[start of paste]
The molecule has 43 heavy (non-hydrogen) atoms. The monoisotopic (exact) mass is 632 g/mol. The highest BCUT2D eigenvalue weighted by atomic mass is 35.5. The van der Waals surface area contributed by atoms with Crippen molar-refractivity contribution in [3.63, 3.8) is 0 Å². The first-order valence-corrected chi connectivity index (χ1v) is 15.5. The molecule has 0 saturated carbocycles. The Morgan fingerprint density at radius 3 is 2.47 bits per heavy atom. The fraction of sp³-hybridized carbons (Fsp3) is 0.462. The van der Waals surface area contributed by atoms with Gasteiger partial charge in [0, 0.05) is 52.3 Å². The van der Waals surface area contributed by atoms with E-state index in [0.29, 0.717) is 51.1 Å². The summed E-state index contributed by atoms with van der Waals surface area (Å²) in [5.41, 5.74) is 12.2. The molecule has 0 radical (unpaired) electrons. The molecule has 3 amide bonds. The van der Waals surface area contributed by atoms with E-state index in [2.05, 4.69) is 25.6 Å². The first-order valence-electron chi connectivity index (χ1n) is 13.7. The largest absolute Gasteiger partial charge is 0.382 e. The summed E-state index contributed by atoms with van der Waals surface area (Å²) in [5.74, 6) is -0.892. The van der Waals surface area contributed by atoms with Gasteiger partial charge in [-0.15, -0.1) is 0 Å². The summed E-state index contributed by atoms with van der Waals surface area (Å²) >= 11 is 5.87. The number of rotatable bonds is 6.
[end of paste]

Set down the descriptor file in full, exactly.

The molecule has 43 heavy (non-hydrogen) atoms. The monoisotopic (exact) mass is 632 g/mol. The highest BCUT2D eigenvalue weighted by atomic mass is 35.5. The van der Waals surface area contributed by atoms with Crippen molar-refractivity contribution in [3.63, 3.8) is 0 Å². The first-order valence-corrected chi connectivity index (χ1v) is 15.5. The molecule has 0 saturated carbocycles. The Morgan fingerprint density at radius 3 is 2.47 bits per heavy atom. The fraction of sp³-hybridized carbons (Fsp3) is 0.462. The van der Waals surface area contributed by atoms with Gasteiger partial charge in [0, 0.05) is 52.3 Å². The van der Waals surface area contributed by atoms with E-state index in [0.29, 0.717) is 51.1 Å². The summed E-state index contributed by atoms with van der Waals surface area (Å²) in [5.41, 5.74) is 12.2. The molecule has 0 radical (unpaired) electrons. The molecule has 3 amide bonds. The van der Waals surface area contributed by atoms with E-state index in [2.05, 4.69) is 25.6 Å². The first-order valence-electron chi connectivity index (χ1n) is 13.7. The largest absolute Gasteiger partial charge is 0.382 e. The summed E-state index contributed by atoms with van der Waals surface area (Å²) in [5.74, 6) is -0.892. The van der Waals surface area contributed by atoms with Gasteiger partial charge in [-0.15, -0.1) is 0 Å². The summed E-state index contributed by atoms with van der Waals surface area (Å²) >= 11 is 5.87. The number of rotatable bonds is 6.